West Antarctic ice sheet change since the Last Glacial Period
Article first published online: 26 JUN 2007
©2007. American Geophysical Union. All Rights Reserved.
Eos, Transactions American Geophysical Union
Volume 88, Issue 17, pages 189–190, 24 April 2007
How to Cite
2007), West Antarctic ice sheet change since the Last Glacial Period, Eos Trans. AGU, 88(17), 189–190, doi:10.1029/2007EO170001., et al. (
- Issue published online: 26 JUN 2007
- Article first published online: 26 JUN 2007
The potential for rapid deglaciation, or collapse, of the 2-million-square-kilometer West Antarctic Ice Sheet (WAIS) in response to climate change is one of the most serious environmental threats facing mankind. The WAIS is a marine ice sheet with large parts of its ice grounded below sea level. Complete collapse would result in a global sea level rise of approximately 5 meters, with immense social, economic, and ecological consequences.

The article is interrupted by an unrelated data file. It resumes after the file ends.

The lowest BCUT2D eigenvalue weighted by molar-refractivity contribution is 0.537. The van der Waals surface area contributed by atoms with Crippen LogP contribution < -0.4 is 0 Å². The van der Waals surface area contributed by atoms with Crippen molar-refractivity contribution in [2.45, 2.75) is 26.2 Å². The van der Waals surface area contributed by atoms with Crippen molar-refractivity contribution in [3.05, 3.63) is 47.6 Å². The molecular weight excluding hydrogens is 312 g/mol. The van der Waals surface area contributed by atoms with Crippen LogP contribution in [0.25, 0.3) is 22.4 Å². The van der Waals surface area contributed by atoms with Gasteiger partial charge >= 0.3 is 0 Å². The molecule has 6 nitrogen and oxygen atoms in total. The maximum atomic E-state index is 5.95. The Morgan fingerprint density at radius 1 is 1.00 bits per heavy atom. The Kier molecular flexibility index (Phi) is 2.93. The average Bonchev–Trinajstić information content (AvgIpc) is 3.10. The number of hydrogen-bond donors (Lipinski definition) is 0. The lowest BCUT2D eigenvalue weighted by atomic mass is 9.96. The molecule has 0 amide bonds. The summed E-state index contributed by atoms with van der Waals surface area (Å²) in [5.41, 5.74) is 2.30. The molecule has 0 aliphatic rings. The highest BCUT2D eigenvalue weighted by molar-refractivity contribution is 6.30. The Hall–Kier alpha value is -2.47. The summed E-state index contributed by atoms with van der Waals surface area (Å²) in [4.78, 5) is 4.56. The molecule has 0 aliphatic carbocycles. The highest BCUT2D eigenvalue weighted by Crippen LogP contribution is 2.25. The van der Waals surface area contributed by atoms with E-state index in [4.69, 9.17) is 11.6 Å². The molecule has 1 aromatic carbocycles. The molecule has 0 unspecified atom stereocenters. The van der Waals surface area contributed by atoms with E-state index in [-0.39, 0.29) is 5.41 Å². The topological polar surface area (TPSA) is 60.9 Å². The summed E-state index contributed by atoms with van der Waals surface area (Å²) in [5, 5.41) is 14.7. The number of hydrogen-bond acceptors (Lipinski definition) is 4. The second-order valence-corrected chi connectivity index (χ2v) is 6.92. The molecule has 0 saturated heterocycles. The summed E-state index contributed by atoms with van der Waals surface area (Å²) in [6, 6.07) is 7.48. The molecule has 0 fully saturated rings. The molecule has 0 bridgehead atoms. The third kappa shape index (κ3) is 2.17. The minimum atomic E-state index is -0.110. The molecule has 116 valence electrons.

While most experts consider such a collapse unlikely within the next few centuries, the Amundsen Sea sector has been identified as the most likely site for initiation of collapse, and it alone contains the potential to raise sea level by approximately 1.5 meters [Vaughan, 2007]. This would result in devastating flooding in many low-lying cities (e.g., New Orleans, London), agricultural areas (e.g., Netherlands, Bangladesh) and atolls (e.g., Maldives).